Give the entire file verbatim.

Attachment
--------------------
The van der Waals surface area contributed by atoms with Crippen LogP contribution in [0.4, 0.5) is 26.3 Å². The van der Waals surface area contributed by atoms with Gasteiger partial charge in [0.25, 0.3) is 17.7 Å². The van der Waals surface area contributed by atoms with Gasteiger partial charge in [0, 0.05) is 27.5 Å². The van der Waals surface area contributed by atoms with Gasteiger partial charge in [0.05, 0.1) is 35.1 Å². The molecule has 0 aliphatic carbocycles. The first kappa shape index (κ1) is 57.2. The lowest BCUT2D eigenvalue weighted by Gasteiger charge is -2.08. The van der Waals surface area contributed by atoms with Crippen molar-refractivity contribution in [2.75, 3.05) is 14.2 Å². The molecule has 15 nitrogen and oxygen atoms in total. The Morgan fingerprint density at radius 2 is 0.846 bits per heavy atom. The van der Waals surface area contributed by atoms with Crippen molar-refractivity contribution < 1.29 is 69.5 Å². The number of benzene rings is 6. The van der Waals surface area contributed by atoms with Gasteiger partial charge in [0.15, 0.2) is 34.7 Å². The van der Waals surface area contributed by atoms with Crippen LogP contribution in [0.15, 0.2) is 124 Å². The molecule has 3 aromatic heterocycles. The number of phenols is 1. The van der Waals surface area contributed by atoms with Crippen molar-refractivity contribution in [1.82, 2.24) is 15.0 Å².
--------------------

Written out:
The van der Waals surface area contributed by atoms with Crippen LogP contribution in [0.4, 0.5) is 26.3 Å². The van der Waals surface area contributed by atoms with Gasteiger partial charge in [0.25, 0.3) is 17.7 Å². The van der Waals surface area contributed by atoms with Gasteiger partial charge in [0, 0.05) is 27.5 Å². The van der Waals surface area contributed by atoms with Gasteiger partial charge in [0.05, 0.1) is 35.1 Å². The molecule has 0 aliphatic carbocycles. The first kappa shape index (κ1) is 57.2. The lowest BCUT2D eigenvalue weighted by Gasteiger charge is -2.08. The van der Waals surface area contributed by atoms with Crippen molar-refractivity contribution in [2.75, 3.05) is 14.2 Å². The molecule has 15 nitrogen and oxygen atoms in total. The Morgan fingerprint density at radius 2 is 0.846 bits per heavy atom. The van der Waals surface area contributed by atoms with Crippen molar-refractivity contribution < 1.29 is 69.5 Å². The number of benzene rings is 6. The van der Waals surface area contributed by atoms with Gasteiger partial charge in [0.15, 0.2) is 34.7 Å². The van der Waals surface area contributed by atoms with Crippen LogP contribution in [0.15, 0.2) is 124 Å². The molecule has 3 aromatic heterocycles. The number of phenols is 1. The van der Waals surface area contributed by atoms with Crippen molar-refractivity contribution in [1.82, 2.24) is 15.0 Å².